The old line gun prohibitionists are becoming increasingly irrelevant in the debate. When Obama threw his hissy fit yesterday after Manchin-Toomey was defeated, he didn’t have Josh Horwitz or Dan Gross by his side. He had Gabby Giffords, former Congresswoman and co-founder of Americans for Responsible Solutions, by his side.
When Sen. Pat Toomey (R-PA) partnered with Sen. Joe Manchin (D-WV) to revive gun control, it wasn’t out of fear of pathetic demonstrations by CSGV or an ad campaign by the Brady Campaign. While we will never know for sure what convinced him to go over to the dark side, I’m sure the pressure from Mayor Bloomberg and his fat wallet had something to do with it.
So I find the petulant responses of groups like CSGV and the Brady Campaign to the defeat of the gun control measures yesterday more amusing than irritating. They are like the high school prom queen who has not aged well and is still expecting to get the same attention she got in high school.
“This is an insult to the 90 people killed by gun violence every day and the 90 percent of Americans who believe that felons, domestic abusers, and the dangerous mentally ill should not be able to buy guns without a background check, no questions asked. The Senate failed to pass something that virtually all Americans support and would undoubtedly make this a safer nation. It is unfathomable that a Senator could sit across the table from a Newtown parent who lost a child, and then days later vote against this amendment. We will not give up in this fight and we should not lose sight of the progress we have made. That we have come this far only strengthens our resolve to make the American public heard until we can make the Congress listen. And we will work to make sure that those Senators who refuse to represent the will of the overwhelming majority of Americans on this crucial issue are replaced with others who will.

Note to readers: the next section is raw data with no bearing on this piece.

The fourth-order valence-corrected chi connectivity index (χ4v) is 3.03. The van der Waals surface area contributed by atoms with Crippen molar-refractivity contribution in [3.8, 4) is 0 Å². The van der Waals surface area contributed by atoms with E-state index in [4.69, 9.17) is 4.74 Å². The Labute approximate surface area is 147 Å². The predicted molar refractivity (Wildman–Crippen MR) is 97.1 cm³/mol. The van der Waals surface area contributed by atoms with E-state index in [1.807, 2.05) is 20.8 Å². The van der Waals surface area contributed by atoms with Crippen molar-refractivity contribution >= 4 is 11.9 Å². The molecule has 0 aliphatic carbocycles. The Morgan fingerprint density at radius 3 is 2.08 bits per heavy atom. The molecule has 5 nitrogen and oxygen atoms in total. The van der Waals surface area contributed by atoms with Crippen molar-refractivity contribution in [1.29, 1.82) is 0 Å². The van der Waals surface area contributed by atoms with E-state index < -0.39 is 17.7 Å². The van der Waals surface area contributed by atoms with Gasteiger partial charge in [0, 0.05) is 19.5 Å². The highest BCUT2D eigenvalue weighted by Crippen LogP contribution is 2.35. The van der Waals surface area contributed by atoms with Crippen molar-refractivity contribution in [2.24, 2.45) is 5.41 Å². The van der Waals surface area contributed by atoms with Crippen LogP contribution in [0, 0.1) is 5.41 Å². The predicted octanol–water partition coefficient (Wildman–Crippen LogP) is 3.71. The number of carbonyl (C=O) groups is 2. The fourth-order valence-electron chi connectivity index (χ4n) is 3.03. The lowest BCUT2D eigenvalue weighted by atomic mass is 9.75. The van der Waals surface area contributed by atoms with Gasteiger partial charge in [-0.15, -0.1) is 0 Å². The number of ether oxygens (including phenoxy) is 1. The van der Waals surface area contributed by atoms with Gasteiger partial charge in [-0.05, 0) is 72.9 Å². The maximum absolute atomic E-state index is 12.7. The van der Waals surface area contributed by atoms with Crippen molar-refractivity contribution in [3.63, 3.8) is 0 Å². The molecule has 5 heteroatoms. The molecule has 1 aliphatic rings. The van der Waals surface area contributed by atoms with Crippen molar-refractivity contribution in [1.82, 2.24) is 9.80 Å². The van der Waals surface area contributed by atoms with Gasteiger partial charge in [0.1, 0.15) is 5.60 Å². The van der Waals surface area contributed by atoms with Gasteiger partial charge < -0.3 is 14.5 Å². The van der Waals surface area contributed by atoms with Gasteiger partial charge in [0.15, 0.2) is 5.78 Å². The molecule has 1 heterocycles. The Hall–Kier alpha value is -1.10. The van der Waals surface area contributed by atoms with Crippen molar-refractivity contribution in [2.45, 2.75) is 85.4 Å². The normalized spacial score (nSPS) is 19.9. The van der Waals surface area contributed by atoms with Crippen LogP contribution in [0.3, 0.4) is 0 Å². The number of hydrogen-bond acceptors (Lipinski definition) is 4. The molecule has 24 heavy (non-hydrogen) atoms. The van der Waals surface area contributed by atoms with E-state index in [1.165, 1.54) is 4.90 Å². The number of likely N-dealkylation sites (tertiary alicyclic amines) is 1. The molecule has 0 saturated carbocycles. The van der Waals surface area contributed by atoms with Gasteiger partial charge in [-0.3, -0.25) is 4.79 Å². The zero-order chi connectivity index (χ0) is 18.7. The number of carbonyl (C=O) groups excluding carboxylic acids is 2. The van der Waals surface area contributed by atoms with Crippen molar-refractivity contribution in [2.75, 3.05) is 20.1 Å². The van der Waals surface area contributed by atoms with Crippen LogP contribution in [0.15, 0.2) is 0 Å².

In addition to continuing the fight for expanded background checks at the federal level, the Brady Campaign continues to work to keep the American public safe from gun violence. We are working to maintain momentum at the state level and pass common sense legislation, as we’ve seen in several states including New York, Colorado, and Connecticut. The Brady Campaign has also created groundbreaking programs to help change the way we approach guns in our communities. With 300 million guns already in the nation, it is imperative that we take shared responsibility for how they are stored and handled.”
The outcome of today’s votes is a stain on the reputation of the U.S. Senate, and insulting to victims and survivors of gun violence nationwide.
At the same time, gun violence prevention advocates have made tremendous progress in changing the political dynamic of this debate, and we will keep the heat on both the Senate and the House of Representatives until we get meaningful reform. More importantly, with today’s recorded votes, we will be able to inform Americans exactly which legislators are prioritizing the grade they are getting from the NRA over the safety of their constituents.
Americans have made it clear time and time again that they want real reform. Strong majorities of Americans support universal background checks, tough new criminal penalties for gun traffickers, and the renewal of the federal ban on assault weapons and high-capacity ammunition magazines.
More than 3,482 Americans have been killed by guns since 20 children and six adults were slaughtered at Sandy Hook Elementary on December 14, 2012. We are destined to bury our loved ones following future tragedies if this Congress continues to willfully ignore this epidemic of gun violence.
Tonight was merely the first step in a tireless campaign to keep the gun issue at the top of Congress’ agenda until decisive action is taken. To Americans who want to stop gun violence, we say don’t retreat. Don’t despair. Redouble your efforts and maintain daily pressure on those Senators and Representatives who have failed to support sensible gun reforms. Working together, we can and we will enact life-saving legislation at the federal level.